Home CPSC 340

Binary Search Trees Balancing



There are multiple ways to build a binary search tree storing the same data depending on the order in which the nodes are inserted. What happens if we insert values in a sorted order?

What is produced from this is basically a singly-linked list. The reason for this is that when the nodes are inserted in order, each successive value is greater than any previous ones, so the insertion can only take the right branch. So the left branches are never used and we end up with a line of nodes:

This tree has only right children, with each node chaining down the right side,
essentially it looks like a singly-linked list.
A degenerate tree

This is called a degenerate tree.

The ideal case is that the tree is balanced which means that, for each node, no subtree is more than 1 node deeper than the other subtree.

The efficiency of the binary search tree depends on it being reasonably well balanced.


Balancing a Binary Search Tree

There are a few ways to balance a binary search tree. Perhaps the simplest way is to take the data out of it and store it, in sorted order, in a temporary array. Then, take the data in the array and re-insert it into the binary search tree in such a way that the tree will be balanced.

To take the data out, we can simply do an inorder traversal, and store the data in an array as we visit each node. Then we can remove each node from the tree using the remove function above repeatedly.

Then all that remains is to rebuild the tree from the array. Given a sorted array of items, in what order should we insert the items to achieve a balanced tree?

An array containing the data beig stored in the tree.
The data is in sorted order in the array.
Storing the tree data in an array

Let's begin with the first item. The first item that is added will become the root of the tree. Which item do we want as the root? Ideally it would be the middle value of the data. That way there will be an equal number of items in the left subtree as there are in the right subtree:

The same array of data contains a label showing that the middle item of the array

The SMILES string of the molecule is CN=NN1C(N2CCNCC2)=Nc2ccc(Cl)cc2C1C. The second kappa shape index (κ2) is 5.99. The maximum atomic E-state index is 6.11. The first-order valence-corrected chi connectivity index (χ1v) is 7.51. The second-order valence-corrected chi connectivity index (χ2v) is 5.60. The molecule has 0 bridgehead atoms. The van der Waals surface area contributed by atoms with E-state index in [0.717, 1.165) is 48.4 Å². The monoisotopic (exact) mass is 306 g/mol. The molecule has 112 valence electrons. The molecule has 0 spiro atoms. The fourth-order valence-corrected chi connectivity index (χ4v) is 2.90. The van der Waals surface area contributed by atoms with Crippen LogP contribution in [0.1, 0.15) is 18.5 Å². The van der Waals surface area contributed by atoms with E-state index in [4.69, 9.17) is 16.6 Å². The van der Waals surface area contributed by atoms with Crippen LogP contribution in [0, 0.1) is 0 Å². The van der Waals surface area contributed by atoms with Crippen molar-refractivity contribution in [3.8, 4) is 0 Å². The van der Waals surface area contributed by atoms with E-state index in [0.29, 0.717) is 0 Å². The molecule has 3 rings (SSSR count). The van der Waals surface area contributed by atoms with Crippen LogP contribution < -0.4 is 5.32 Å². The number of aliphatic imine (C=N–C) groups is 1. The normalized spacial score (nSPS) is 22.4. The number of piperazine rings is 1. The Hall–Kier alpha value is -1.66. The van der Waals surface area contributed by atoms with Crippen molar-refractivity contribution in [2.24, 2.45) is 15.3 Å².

is going to become the root of our tree.
The middle item will be the root

After adding the root, we will have to add the items to the left and those to the right. The first item from the left we add will be the immediate left child of the root. For the same reasons that the root should be the middle item, the left child of the root should be from the middle of the left half of the array. Likewise for the right.

This image adds 'left' and 'right' labels showing that the root of the left
subtree is halfway through the left half, and the root of the right subtree is halfway
through the right half.
The roots of the left and right subtrees

We will add the middle item, then recursively add the left and right halves of the array using the same procedure. This balancing algorithm is given below:

  1. Create an array to hold the elements.
  2. Fill the array using an in-order traversal.
  3. Remove all of the nodes from the tree.
  4. Insert the entire array items using the recursive algorithm below.

This recursive algorithm will insert the array items:

  1. If there are elements in the array:
    1. Calculate the middle of the array.
    2. Insert the middle item.
    3. Recursively insert the left half.
    4. Recursively insert the right half.

Balance.java adds this balancing algorithm into the code we have so far.



The two main binary search tree operations, insertion and searching are both $O(\log n)$ when the tree is balanced. This is due to the fact that with a perfectly balanced tree, the height is limited to the log base 2 of n and the height determines the most times we could recurse.

In the worst case, however, the tree is degenerate so the height will be equal to n. This would make insertion and searching both take $O(n)$ time.

If we balance a binary search tree, we ensure that it can be used in $O(\log n)$ time.

Arrays can also be searched in $O(\log n)$ time using binary search. However, inserting into a binary search tree is faster than inserting into an array - especially since the array must remain sorted for binary search to work.

Copyright © 2020 Ian Finlayson | Licensed under a Creative Commons Attribution 4.0 International License.